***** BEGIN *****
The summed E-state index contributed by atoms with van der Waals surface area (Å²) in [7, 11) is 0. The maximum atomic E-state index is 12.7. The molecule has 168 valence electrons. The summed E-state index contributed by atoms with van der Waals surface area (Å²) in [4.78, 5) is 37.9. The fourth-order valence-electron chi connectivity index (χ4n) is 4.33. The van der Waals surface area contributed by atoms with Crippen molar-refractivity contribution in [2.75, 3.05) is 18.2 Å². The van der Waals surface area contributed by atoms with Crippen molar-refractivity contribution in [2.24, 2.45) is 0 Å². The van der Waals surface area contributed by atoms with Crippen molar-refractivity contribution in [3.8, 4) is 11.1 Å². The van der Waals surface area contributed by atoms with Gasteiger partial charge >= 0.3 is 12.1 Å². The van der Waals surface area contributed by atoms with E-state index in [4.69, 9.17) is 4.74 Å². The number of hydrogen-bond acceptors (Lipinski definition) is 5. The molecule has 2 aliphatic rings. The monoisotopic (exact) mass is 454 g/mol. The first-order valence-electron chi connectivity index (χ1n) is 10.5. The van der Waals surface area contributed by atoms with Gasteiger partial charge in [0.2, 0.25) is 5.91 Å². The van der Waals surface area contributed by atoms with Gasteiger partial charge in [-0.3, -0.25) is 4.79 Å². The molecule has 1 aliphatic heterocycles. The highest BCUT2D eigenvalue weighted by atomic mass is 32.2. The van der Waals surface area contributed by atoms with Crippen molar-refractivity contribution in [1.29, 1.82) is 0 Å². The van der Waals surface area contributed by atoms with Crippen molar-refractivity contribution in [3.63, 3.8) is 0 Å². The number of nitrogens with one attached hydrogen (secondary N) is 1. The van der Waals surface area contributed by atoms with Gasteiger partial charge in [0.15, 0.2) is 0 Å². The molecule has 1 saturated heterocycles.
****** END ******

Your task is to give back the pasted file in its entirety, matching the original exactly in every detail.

The summed E-state index contributed by atoms with van der Waals surface area (Å²) in [7, 11) is 0. The maximum atomic E-state index is 12.7. The molecule has 168 valence electrons. The summed E-state index contributed by atoms with van der Waals surface area (Å²) in [4.78, 5) is 37.9. The fourth-order valence-electron chi connectivity index (χ4n) is 4.33. The van der Waals surface area contributed by atoms with Crippen molar-refractivity contribution in [2.75, 3.05) is 18.2 Å². The van der Waals surface area contributed by atoms with Crippen molar-refractivity contribution in [2.24, 2.45) is 0 Å². The van der Waals surface area contributed by atoms with Crippen molar-refractivity contribution in [3.8, 4) is 11.1 Å². The van der Waals surface area contributed by atoms with Gasteiger partial charge >= 0.3 is 12.1 Å². The van der Waals surface area contributed by atoms with E-state index in [4.69, 9.17) is 4.74 Å². The number of hydrogen-bond acceptors (Lipinski definition) is 5. The molecule has 2 aliphatic rings. The monoisotopic (exact) mass is 454 g/mol. The first-order valence-electron chi connectivity index (χ1n) is 10.5. The van der Waals surface area contributed by atoms with Gasteiger partial charge in [0.2, 0.25) is 5.91 Å². The van der Waals surface area contributed by atoms with Gasteiger partial charge in [-0.3, -0.25) is 4.79 Å². The molecule has 1 aliphatic heterocycles. The highest BCUT2D eigenvalue weighted by atomic mass is 32.2. The van der Waals surface area contributed by atoms with Crippen molar-refractivity contribution in [1.29, 1.82) is 0 Å². The van der Waals surface area contributed by atoms with Crippen molar-refractivity contribution in [3.63, 3.8) is 0 Å². The number of nitrogens with one attached hydrogen (secondary N) is 1. The van der Waals surface area contributed by atoms with Gasteiger partial charge in [0.15, 0.2) is 0 Å². The molecule has 1 saturated heterocycles.